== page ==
just slightly off topic, but mostly on topic; Make-up air

Hey All, I just want to relate an experience I had yesterday in my basement woodshop. We have a three flue chimney with a coal stove in the basement (shop side) and our oil fired boiler which uses another flue on the "not quite" clean side. This is also our laundry room and my wife went ahead and ran a load of clothes in the drier because they did not dry completely from being outside earlier in the day. Up stairs is our woodstove which uses the third flue. We had a fire going in the woodstove and all is going well. I was in my shop marking layout lines on the legs for my dining room table when I smelled wood smoke which I traced to the coal stove. I never had that happen before but soon I realized it was the clothes drier removing room air and the main source of make-up air was coming from the flue of the coal stove. We rarley use the drier, relying mostly on hanging clothes outside or nearby the two stoves to dry.
I never smelled oil fumes when the drier was used so it either was never running when the boiler was firing or the air paths were not affected. This just goes to show you that you really need to provide make-up air if you exhaust your dust collector outside. A clothes drier passes a lot less air than a DC but its results are almost as significant. (My dust collector uses a large pleated filter so it always returns filtered air to the shop.)
By the way, I am copying the design for the Hayrake table that was shown on the Fine Woodworking site a few months ago.
Hope everybody's team wins today except for you Steelers fans. Go Ravens! Marc
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HRV
WE use them. --------------------
"marc rosen" wrote in message
Hey All, I just want to relate an experience I had yesterday in my basement woodshop. We have a three flue chimney with a coal stove in the basement (shop side) and our oil fired boiler which uses another flue on the "not quite" clean side. This is also our laundry room and my wife went ahead and ran a load of clothes in the drier because they did not dry completely from being outside earlier in the day. Up stairs is our woodstove which uses the third flue. We had a fire going in the woodstove and all is going well. I was in my shop marking layout lines on the legs for my dining room table when I smelled wood smoke which I traced to the coal stove. I never had that happen before but soon I realized it was the clothes drier removing room air and the main source of make-up air was coming from the flue of the coal stove. We rarley use the drier, relying mostly on hanging clothes outside or nearby the two stoves to dry.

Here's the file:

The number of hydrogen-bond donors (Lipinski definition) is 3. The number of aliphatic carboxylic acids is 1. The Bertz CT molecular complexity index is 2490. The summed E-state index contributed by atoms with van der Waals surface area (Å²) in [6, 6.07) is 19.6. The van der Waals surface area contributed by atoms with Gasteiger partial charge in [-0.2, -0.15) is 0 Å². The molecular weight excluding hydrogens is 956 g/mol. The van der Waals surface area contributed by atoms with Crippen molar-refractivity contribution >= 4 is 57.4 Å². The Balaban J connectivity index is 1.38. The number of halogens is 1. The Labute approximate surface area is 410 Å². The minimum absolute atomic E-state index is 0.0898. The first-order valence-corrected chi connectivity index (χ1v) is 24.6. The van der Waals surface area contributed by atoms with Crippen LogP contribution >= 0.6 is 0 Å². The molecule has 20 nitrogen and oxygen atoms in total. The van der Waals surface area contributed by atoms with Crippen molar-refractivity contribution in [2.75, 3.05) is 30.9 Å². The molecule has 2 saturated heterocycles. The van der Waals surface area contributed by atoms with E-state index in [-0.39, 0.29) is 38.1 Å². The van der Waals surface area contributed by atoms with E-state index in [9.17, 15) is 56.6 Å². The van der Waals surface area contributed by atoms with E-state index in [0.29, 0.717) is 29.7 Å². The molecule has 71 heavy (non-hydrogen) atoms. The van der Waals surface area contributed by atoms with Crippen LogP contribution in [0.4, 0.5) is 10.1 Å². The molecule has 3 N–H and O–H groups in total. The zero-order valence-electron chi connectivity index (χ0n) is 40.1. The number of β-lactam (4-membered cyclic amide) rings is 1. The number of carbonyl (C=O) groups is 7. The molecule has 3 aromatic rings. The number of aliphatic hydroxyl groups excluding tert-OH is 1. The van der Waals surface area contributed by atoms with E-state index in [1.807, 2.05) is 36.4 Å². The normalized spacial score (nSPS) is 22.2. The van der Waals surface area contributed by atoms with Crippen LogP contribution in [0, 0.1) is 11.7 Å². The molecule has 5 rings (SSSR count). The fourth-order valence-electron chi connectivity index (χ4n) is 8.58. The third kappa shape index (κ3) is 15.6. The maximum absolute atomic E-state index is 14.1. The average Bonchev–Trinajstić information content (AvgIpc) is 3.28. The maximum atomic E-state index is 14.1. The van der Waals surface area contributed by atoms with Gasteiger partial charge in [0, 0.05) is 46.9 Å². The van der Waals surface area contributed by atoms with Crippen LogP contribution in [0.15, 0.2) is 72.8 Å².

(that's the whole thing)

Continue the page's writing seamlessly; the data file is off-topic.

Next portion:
I never smelled oil fumes when the drier was used so it either was never running when the boiler was firing or the air paths were not affected. This just goes to show you that you really need to provide make-up air if you exhaust your dust collector outside. A clothes drier passes a lot less air than a DC but its results are almost as significant. (My dust collector uses a large pleated filter so it always returns filtered air to the shop.)
By the way, I am copying the design for the Hayrake table that was shown on the Fine Woodworking site a few months ago.
Hope everybody's team wins today except for you Steelers fans. Go Ravens!
Marc
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Bullshit! Just read some of the dozens of complaints here over the last few years.
Maybe speak from some real experience instead of just trolling.
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On Sun, 23 Oct 2011 10:05:44 -0400, Dave wrote:

How did you manage to do a reply with the wrong subject? A new "feature" of Agent?
--
Intelligence is an experiment that failed - G. B. Shaw

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"Larry Blanchard" wrote in message wrote:

How did you manage to do a reply with the wrong subject? A new "feature" of Agent?
============= People love to get these fancy readers and newsgroups have many problems with basic communication confusion due to lack of expertise with them.
Why do some have to make things so complicated?
--
Eric


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On Sun, 23 Oct 2011 12:24:04 -0700 (PDT), marc rosen

Fix the leaks and then properly modulate the air exchange for health.
Here ya go: http://goo.gl/HWDDo
Unless your house is much larger, in which case you need something more like these: http://goo.gl/5fipl or Cha CHING: http://goo.gl/0HK4J